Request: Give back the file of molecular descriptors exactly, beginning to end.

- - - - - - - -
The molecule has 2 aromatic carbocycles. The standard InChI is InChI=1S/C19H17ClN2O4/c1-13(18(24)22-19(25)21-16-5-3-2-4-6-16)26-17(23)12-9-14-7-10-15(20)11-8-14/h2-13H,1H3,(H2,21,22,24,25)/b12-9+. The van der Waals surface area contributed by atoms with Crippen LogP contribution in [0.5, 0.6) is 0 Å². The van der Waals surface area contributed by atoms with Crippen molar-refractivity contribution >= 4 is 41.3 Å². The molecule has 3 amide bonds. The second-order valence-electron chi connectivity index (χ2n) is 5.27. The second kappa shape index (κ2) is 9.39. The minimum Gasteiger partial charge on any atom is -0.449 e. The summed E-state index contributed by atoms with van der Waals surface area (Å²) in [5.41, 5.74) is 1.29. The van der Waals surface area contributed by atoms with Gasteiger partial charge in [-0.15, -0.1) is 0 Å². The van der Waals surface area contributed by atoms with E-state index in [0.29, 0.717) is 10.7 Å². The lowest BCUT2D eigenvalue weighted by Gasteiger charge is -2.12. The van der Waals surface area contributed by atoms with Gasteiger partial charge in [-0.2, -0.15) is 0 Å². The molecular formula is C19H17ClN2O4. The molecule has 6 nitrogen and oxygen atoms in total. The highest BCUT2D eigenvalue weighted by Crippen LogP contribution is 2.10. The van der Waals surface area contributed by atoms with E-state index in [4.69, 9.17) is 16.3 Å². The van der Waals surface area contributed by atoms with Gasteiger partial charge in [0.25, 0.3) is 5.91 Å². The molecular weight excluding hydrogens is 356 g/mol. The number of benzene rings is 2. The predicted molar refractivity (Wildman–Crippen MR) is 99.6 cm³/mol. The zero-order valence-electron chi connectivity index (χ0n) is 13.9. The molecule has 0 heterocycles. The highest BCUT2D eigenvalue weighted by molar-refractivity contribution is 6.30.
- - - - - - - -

The molecule has 2 aromatic carbocycles. The standard InChI is InChI=1S/C19H17ClN2O4/c1-13(18(24)22-19(25)21-16-5-3-2-4-6-16)26-17(23)12-9-14-7-10-15(20)11-8-14/h2-13H,1H3,(H2,21,22,24,25)/b12-9+. The van der Waals surface area contributed by atoms with Crippen LogP contribution in [0.5, 0.6) is 0 Å². The van der Waals surface area contributed by atoms with Crippen molar-refractivity contribution >= 4 is 41.3 Å². The molecule has 3 amide bonds. The second-order valence-electron chi connectivity index (χ2n) is 5.27. The second kappa shape index (κ2) is 9.39. The minimum Gasteiger partial charge on any atom is -0.449 e. The summed E-state index contributed by atoms with van der Waals surface area (Å²) in [5.41, 5.74) is 1.29. The van der Waals surface area contributed by atoms with Gasteiger partial charge in [-0.15, -0.1) is 0 Å². The van der Waals surface area contributed by atoms with E-state index in [0.29, 0.717) is 10.7 Å². The lowest BCUT2D eigenvalue weighted by Gasteiger charge is -2.12. The van der Waals surface area contributed by atoms with Gasteiger partial charge in [-0.2, -0.15) is 0 Å². The molecular formula is C19H17ClN2O4. The molecule has 6 nitrogen and oxygen atoms in total. The highest BCUT2D eigenvalue weighted by Crippen LogP contribution is 2.10. The van der Waals surface area contributed by atoms with E-state index in [4.69, 9.17) is 16.3 Å². The van der Waals surface area contributed by atoms with Gasteiger partial charge in [0.25, 0.3) is 5.91 Å². The molecular weight excluding hydrogens is 356 g/mol. The number of benzene rings is 2. The predicted molar refractivity (Wildman–Crippen MR) is 99.6 cm³/mol. The zero-order valence-electron chi connectivity index (χ0n) is 13.9. The molecule has 0 heterocycles. The highest BCUT2D eigenvalue weighted by molar-refractivity contribution is 6.30.